The only way that you know they have been is when you come into the office the next day, and notice that things on your desk are just not quite where you left them.  The phone headset is dangling off the edge of the desk.  The paperweight has been moved.  The puzzle ball has had a piece knocked out, and you have to remember how to put it back together again.  Nothing ever seems to be stolen, or actually broken – yet.

Some have a theory that the visitors are real people – that they are cleaners.  There is no evidence to prove this theory.  Things are no cleaner.  Like other items on the desktop, any visible dirt has just been rearranged, not removed.

No-one has ever seen one of these mythical creatures.  All we have is the evidence that they have visited in the night, and departed, leaving only the enigmatic evidence of their passing…

The two things wrong with the world

Keith July 23rd, 2007

A highlight from KM Aus – Michel Bauwens on “Peer to Peer – the new paridigm for social innovation” (my paraphrase):

“There are only two things wrong with the world today. We treat nature as if it was infinite; and we limit the immaterial world by imposing artificial scarcities (such as copyrights). Let’s swap this around. Let’s swap material accumulation for intellectual and artistic accumulation.”

See more on Michel’s site.

Nothing is what it seems

Keith March 15th, 2007

“Everything you have seen here has been an illusion.”
 - Eisenheim 2007

“If the main theme throughout my writing is, ‘Can we consider the universe real, and if so, in what way?’ my secondary theme would be, ‘Are we all humans?’”
 - Philip K. Dick 1957

Telling stories

Keith January 17th, 2007

The original title at the top of this blog was: “It’d take a lot of it to make a man laugh.”  Why?  Of course, there is a story behind it… 

I heard it from my father many years ago, when I was a child, living on a sheep station near the town of Birregurra in western Victoria.  He relayed this story from his boss – Charlie, the property owner - who was a participant.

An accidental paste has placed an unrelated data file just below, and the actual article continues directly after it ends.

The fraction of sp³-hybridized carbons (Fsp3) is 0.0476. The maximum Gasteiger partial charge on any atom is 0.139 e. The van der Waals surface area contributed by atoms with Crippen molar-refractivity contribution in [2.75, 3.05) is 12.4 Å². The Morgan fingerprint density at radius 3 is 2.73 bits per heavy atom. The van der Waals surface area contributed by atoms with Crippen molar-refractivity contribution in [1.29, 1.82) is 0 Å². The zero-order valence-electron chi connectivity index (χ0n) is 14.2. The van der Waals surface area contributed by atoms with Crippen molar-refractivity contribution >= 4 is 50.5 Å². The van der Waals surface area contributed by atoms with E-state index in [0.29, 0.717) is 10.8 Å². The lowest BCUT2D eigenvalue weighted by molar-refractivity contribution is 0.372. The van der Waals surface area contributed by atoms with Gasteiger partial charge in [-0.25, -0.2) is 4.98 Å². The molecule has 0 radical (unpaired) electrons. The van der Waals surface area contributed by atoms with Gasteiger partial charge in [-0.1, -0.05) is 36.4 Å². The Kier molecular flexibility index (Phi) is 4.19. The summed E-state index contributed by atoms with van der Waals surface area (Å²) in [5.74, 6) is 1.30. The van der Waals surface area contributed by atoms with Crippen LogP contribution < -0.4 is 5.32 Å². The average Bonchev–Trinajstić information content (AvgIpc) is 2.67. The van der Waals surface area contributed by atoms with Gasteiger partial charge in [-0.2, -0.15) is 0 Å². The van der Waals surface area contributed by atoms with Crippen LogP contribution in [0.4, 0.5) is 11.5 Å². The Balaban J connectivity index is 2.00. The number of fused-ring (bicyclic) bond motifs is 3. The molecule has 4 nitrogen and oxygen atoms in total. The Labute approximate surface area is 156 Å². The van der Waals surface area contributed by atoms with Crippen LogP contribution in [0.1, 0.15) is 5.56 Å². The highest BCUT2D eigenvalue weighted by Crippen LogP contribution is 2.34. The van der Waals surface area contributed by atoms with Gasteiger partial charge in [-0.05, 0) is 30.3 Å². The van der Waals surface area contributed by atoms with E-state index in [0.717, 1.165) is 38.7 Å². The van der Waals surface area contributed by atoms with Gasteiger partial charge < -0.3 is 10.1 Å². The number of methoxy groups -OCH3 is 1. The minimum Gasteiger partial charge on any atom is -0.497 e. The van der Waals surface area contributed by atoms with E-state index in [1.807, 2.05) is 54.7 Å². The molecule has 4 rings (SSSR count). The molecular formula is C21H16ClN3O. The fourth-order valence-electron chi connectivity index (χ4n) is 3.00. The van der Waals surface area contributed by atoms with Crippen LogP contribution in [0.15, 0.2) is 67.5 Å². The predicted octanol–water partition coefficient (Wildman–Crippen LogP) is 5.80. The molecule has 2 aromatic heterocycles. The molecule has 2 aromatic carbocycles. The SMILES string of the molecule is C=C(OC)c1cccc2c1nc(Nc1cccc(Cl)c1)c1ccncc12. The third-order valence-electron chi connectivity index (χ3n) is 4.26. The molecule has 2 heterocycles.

It was 15 August 1945.  Everyone in the town was celebrating V-J day – victory over Japan, and the end of World War II.  People were driving up and down the main street, making lots of noise.  Most likely a fair amount of alcohol was also being consumed! A man named Mark Ward, in the transport business, was riding on the bonnet of one of his own trucks.  The driver stopped suddenly, catapulting his passenger forward.  As he slid forward, one leg caught on the front bumper of the car, resulting in a very nasty compound fracture.

When visiting him in hospital later, Charlie commented to Mark, “God, it must have hurt!”  Mark replied, “Well, it would take a bloody lot of it to make a man laugh!”  

This has always seemed to me to be a quintessential example of Australian humour.  Our traditional humour is black, self-deprecating and sarcastic.  Maybe this has been shaped by the harshness of our environment or by the convict origin of European Australia just over 200 years ago.  It is a strong part of our culture.  This is a country where our most holy national holiday (ANZAC Day) is a celebration of a famous military defeat (at Gallipoli).

Stories can convey so much information, often in a few words.  In this example, a brief narrative can say so much more about culture than reams of written analysis.